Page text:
what is normal adult blood volume?
Normal adult volume is 5L and 75 percent is systemic, 15 percent in the heart, 10 percent in pulmonary circulation - Overall 60% in veins and 10 percent in arteries
What is the double-walled sac the heart is enclosed in?
What is the primary function of the fibrous pericardium?
protect the heart, anchor the heart to surrounding structures, prevent the heart from overfilling
What is the inner wall of the heart called?
serous pericardium
The inner wall of the heart called the serous pericardium is composed of what two layers?
parietal and visceral pericardium
What is the visceral layer of the pericardium called?
the epicardium
What is the epicardium composed of?
single sheet of squamous epithelial cells overlying delicate connective tissue
What does the myocardium consist of?
cross-striated tissue fibers that form a network of spiral bundles throughout the internal portion of the heart
Where is the endocardium located?
inner myocardial surface and lines the heart chambers
Blood supply that nourishes the heart originates directly from the aorta by means of which two arteries?
left coronary arteryright coronary artery
The left coronary artery divides into which two branches?
circumflex branch and anterior interventricular branch
The right coronary artery supplies the right atrium and then divides into which branches?
marginal branch and posterior interventricular branch
Where does venous blood from the posterior position of the heart cleected by?
middle cardiac vein
Where does venous blood from the anterior side of the heart empty into?
The great and middle cardiac veins merge and empty into a large venous cavity within the posterior wall of the right atrium called what?q
coronary sinus
A small amount of venous blood is collected by what vein which empties directly into both the right and left atrium?
thebesian vein
Where does the right atrium receive venous blood?
inferior and superior vena cava
A small amount of cardiac venous blood enters the right atrium by means of which vein?
thebesian vein
which one-way valve lies between the right atrium and right ventricle
tricuspid valve
What are the tricuspid leaflets held in place by?
chordae tendinae
The chordae tendineae of the tricuspid leaflets are secured to the ventricular wall by what?
papillary muscles
When the ventricles contract, the tricuspid valve closes and blood leaves the right ventricle thorugh what and enters the lungs by way of what?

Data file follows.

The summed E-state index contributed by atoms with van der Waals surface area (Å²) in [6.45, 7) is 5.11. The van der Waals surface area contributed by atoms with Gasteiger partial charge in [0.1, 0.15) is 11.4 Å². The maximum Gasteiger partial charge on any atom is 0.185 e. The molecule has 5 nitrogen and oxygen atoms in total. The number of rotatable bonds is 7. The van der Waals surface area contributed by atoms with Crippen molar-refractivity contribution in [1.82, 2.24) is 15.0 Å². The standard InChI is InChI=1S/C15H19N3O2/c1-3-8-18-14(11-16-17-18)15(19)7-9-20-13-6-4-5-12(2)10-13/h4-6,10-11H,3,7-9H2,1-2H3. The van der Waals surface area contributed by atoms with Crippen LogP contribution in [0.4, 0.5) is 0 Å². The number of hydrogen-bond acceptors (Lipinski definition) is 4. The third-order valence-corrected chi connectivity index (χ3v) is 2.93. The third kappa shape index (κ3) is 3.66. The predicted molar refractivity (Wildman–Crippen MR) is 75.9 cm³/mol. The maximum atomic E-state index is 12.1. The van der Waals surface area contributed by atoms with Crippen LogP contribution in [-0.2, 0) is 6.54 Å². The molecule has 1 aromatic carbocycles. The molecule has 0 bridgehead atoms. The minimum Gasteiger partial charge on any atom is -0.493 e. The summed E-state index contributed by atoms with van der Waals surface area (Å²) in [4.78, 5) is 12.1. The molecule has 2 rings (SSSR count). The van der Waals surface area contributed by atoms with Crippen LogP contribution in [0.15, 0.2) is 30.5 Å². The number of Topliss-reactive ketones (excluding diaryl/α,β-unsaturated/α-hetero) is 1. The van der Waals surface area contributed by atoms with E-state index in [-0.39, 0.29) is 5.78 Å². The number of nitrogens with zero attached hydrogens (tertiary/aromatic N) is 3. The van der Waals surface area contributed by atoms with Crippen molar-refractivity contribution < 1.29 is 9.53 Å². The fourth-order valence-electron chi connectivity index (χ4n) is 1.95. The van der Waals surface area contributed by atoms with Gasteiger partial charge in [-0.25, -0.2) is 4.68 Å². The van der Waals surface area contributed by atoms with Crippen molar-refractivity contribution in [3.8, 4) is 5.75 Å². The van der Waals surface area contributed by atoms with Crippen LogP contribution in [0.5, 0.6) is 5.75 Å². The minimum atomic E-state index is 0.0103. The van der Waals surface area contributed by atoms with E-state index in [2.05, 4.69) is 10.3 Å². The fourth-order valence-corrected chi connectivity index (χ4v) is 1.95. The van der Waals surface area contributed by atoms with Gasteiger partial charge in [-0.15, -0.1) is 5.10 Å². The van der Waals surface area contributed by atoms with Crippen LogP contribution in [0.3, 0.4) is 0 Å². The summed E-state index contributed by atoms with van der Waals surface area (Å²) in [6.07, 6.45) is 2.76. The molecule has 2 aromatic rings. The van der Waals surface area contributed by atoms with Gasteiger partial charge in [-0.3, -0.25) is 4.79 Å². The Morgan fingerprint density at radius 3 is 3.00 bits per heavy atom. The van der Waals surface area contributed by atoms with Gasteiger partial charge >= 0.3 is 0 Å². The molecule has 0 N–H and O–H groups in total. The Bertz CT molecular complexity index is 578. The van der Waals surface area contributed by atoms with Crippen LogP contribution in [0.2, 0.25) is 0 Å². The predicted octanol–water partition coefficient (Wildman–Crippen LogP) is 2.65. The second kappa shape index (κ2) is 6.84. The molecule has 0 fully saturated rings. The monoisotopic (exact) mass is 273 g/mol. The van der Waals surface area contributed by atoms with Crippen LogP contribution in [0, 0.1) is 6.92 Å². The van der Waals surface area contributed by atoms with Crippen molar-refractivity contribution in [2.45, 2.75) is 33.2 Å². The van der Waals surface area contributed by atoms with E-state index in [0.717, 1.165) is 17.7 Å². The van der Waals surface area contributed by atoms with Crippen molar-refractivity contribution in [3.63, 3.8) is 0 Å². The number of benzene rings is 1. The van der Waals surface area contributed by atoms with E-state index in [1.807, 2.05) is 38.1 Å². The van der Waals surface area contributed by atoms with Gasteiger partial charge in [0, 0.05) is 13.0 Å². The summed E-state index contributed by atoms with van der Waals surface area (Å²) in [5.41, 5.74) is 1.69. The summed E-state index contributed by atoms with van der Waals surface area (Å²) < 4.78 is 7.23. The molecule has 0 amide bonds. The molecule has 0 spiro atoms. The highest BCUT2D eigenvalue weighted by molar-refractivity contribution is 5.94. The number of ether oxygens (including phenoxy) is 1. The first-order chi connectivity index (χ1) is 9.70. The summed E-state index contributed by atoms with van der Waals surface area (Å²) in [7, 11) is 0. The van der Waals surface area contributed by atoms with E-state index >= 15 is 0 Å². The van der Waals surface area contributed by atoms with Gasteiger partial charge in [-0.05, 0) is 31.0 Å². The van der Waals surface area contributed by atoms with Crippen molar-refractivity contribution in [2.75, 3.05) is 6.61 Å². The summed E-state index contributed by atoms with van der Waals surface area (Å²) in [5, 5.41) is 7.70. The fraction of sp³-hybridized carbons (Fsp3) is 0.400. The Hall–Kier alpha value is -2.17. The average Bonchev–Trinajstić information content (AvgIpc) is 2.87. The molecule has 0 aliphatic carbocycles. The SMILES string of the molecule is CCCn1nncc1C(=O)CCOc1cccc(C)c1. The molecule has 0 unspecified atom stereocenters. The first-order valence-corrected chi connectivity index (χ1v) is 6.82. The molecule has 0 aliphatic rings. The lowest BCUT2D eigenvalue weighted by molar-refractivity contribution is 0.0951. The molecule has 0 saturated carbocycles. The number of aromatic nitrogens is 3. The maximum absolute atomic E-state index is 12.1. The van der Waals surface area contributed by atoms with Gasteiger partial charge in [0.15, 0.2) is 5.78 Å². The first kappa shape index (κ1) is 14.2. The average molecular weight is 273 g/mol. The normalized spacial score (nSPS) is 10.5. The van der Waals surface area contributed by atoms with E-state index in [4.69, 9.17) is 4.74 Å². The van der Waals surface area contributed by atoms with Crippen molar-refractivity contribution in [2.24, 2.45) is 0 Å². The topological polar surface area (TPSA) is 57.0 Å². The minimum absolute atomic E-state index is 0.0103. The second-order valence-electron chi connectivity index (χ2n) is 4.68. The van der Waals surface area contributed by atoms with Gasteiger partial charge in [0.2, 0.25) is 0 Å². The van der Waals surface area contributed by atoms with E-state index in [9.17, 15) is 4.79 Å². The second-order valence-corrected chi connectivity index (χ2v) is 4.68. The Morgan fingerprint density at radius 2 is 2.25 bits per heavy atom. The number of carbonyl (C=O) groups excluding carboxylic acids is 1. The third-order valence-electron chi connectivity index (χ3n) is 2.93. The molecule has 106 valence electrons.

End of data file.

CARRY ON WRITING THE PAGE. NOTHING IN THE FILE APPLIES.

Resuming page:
pulmonary trunkpulmonary arteries
What valve separates the right ventricle from the pulmonary trunk?
pulmonary semilunar valve
After blood passes through the lungs, it returns to the left atrium by way of what?
pulmonary veins
What valve lies between the left atrium and left ventricle
bicuspid valve
What does the left ventricle pump blood through?
ascending aorta
What is the maximum pressure called that is generated during ventricular contraction?
systolic pressure
When the ventricles relax, the lowest pressure that remains in teh arteries prior to the next ventricular contraction is called what?
diastolic pressure
Compared to the pulmonary circulation, the minimum pressure in teh systemic system is how many times greater?
10 times greater
What are the normal stroke volume ranges?
40 mL and 80 mL
What is the total volume of blood discharged from teh ventricles per minute called?
cardiac output
with regard to total blood volume of normal adults, how much is systemic circulation, in the heart and in pulmonary circulation?
75% systemic circulation15% in the heart10% in pulmonary circulation
Overall, how much blood is in the veins and how much is in the arteries?
60% in the veins, 10% in the arteries
Name the chemical components of blood
water, proteins (albumins, globulins, fibrinogen), electrolytes (cations like Na, K, Ca, Mg; anions like Cl, Po, So HCO), Food substances (amino acids, glucose/carbs, lipids, individual vitamins), Respiratory gases, individual hormones, waste products (urea, creatine, uric acid, bilirubin)
Name the chemical components of blood
water, proteins (albumins, globulins, fibrinogen), electrolytes (cations like Na, K, Ca, Mg; anions like Cl, Po, So HCO), Food substances (amino acids, glucose/carbs, lipids, individual vitamins), Respiratory gases, individual hormones, waste products (urea, creatine, uric acid, bilirubin)
What is another word for platelet?
Dissolved: When a gas like oxygen enters the plasma, what happens?
it maaintains its precise molecular structure and moves freely throughout the plasma in its normal gaseous state
pH - normal arterial and venous ranges
a (arterial) 7.35 - 7.45v (venous) 7.3 - 7.4
Pco2 - normal arterial and venous ranges
a 35-45 mmHgv 42-48 mmHg
Clinically, which portion of the oxygen transport system is measured to assess the patient's partial pressure of oxygen?
dissolved 02
what is Vol% defined as?
amount of O2 in milliliters that is in 100ml of blood
how many million hemoglobin molecules is contained within each red blood cell?
What is adult Hemoglobin designated as?
In the normal adult hemoglobin, how many heme groups are there?
When two oxygen molecules are bound to one Hb molecule, the Hb is said to be how much saturated?
What is hemoglobin bound to oxygen called?